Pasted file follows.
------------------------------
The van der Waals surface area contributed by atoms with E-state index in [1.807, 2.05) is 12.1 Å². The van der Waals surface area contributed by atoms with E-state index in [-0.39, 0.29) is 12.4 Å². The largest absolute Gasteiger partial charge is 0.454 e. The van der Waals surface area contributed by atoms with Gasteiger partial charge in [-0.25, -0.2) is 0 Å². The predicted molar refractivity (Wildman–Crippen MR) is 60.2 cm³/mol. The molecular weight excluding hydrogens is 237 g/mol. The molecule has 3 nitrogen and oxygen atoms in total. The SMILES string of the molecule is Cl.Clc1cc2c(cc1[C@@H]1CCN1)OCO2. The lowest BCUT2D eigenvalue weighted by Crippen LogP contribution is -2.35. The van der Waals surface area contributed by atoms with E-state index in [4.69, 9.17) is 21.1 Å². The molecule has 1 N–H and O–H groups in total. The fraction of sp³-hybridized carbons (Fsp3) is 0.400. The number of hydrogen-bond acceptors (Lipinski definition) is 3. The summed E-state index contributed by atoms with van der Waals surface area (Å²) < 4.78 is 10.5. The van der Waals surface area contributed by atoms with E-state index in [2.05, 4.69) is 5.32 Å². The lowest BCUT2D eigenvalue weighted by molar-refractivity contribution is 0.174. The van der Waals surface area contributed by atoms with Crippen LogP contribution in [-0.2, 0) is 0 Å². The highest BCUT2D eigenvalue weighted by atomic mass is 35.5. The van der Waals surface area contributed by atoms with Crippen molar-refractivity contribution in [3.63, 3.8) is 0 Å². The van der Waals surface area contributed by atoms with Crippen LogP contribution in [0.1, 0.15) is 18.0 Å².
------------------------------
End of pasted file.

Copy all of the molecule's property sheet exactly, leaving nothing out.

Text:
The van der Waals surface area contributed by atoms with E-state index in [1.807, 2.05) is 12.1 Å². The van der Waals surface area contributed by atoms with E-state index in [-0.39, 0.29) is 12.4 Å². The largest absolute Gasteiger partial charge is 0.454 e. The van der Waals surface area contributed by atoms with Gasteiger partial charge in [-0.25, -0.2) is 0 Å². The predicted molar refractivity (Wildman–Crippen MR) is 60.2 cm³/mol. The molecular weight excluding hydrogens is 237 g/mol. The molecule has 3 nitrogen and oxygen atoms in total. The SMILES string of the molecule is Cl.Clc1cc2c(cc1[C@@H]1CCN1)OCO2. The lowest BCUT2D eigenvalue weighted by Crippen LogP contribution is -2.35. The van der Waals surface area contributed by atoms with E-state index in [4.69, 9.17) is 21.1 Å². The molecule has 1 N–H and O–H groups in total. The fraction of sp³-hybridized carbons (Fsp3) is 0.400. The number of hydrogen-bond acceptors (Lipinski definition) is 3. The summed E-state index contributed by atoms with van der Waals surface area (Å²) < 4.78 is 10.5. The van der Waals surface area contributed by atoms with E-state index in [2.05, 4.69) is 5.32 Å². The lowest BCUT2D eigenvalue weighted by molar-refractivity contribution is 0.174. The van der Waals surface area contributed by atoms with Crippen LogP contribution in [-0.2, 0) is 0 Å². The highest BCUT2D eigenvalue weighted by atomic mass is 35.5. The van der Waals surface area contributed by atoms with Crippen molar-refractivity contribution in [3.63, 3.8) is 0 Å². The van der Waals surface area contributed by atoms with Crippen LogP contribution in [0.1, 0.15) is 18.0 Å².